It would effectively end any ambitions Mr Sarkozy has of seeking re-election due to a "conflict of interest" between business and politics.
Mr Sarkozy has often said he hoped to make money after leaving politics.
Mediapart said the former leader's plan to launch a private equity fund in London is currently in the "exploratory" stage and that no company has yet been officially created.
Sources close to Mr Sarkozy dismissed the alleged plan as an "intellectual construction", with one telling The Daily Telegraph the former leader "does not confirm anything in the article".
However, the website cited "very precise financial and industry sources" as saying plans are definitely afoot.
It said Mr Sarkozy's efforts to set up the fund cropped up in computer files seized last summer at his offices and Paris home.
These were obtained during raids by judges investigating allegations that l'Oreal heiress Liliane Bettencourt illegally funded Mr Sarkozy's 2007 presidential campaign.
With the help of Alain Minc, a businessman and confidant, Mr Sarkozy has since October been seeking to recruit investors during a string of conferences, the first two for Brazilian group PTB Pactual, which has a large private equity arm.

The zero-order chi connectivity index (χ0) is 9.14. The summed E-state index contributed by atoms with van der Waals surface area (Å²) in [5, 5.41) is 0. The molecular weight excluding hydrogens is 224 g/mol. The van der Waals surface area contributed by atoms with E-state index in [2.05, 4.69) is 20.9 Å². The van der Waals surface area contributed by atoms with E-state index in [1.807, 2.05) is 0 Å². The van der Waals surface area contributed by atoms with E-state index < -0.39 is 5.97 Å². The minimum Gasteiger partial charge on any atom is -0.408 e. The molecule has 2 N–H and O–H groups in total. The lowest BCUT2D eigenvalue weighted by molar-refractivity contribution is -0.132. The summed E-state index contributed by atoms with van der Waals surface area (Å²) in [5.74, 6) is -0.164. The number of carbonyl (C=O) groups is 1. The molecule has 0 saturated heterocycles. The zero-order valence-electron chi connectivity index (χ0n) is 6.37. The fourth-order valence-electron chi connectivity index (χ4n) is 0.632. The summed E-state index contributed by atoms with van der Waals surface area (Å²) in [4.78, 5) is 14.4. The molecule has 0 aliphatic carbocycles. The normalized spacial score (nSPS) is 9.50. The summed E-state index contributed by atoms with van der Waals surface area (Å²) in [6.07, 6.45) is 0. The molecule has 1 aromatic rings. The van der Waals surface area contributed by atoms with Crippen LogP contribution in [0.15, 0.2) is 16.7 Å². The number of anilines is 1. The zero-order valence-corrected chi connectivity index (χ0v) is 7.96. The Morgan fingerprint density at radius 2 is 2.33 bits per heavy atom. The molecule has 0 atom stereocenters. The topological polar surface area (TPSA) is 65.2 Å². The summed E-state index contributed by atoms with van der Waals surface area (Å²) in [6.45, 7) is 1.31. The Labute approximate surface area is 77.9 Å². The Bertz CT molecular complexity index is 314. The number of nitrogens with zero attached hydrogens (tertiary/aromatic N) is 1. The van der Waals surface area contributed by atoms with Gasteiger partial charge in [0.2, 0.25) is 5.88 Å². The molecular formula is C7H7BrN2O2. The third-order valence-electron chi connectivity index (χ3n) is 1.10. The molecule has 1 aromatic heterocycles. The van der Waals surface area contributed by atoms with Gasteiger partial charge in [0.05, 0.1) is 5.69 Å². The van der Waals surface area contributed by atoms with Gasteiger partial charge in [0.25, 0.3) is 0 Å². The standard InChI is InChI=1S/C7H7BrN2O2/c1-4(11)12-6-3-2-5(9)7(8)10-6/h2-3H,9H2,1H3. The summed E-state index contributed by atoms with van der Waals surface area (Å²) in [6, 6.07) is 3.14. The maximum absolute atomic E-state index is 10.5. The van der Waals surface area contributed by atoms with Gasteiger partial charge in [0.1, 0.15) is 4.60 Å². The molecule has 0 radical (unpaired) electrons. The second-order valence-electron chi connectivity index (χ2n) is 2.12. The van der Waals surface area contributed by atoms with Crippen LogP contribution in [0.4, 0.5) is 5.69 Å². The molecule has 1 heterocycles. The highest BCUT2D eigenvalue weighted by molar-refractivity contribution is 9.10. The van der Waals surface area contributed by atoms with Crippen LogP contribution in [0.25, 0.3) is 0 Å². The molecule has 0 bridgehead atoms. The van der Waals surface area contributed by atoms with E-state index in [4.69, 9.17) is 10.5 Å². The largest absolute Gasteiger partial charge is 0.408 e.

In one of his trips, he reportedly approached Temasek, a Singapore sovereign fund, proposing it invest a 200 million-euro stake in the fund, but the fund declined to take part, Mediapart said.
Yesterday, Mr Minc denied playing any role in creating such a fund.
"It is absurd to think he would move to London and stop paying taxes in France." "Nicolas Sarkozy doesn't need me to meet the world's biggest funds," he told Le Figaro. "He has a thousand contacts and hasn't made up his mind about what he wants to do."
Laurent Mauduit the Mediapart journalist who wrote the article, said: "I note Minc denies things I never wrote." "I never said he would physically move to London but planned to set up his company there," he told The Daily Telegraph.
Last June, David Cameron who backed Mr Sarkozy in his failed re-election bid infuriated Socialist president Francois Hollande by promising to "roll out the red carpet" to French businesses wishing to move to Britain.
One French minister said he must have been "drunk" at the time.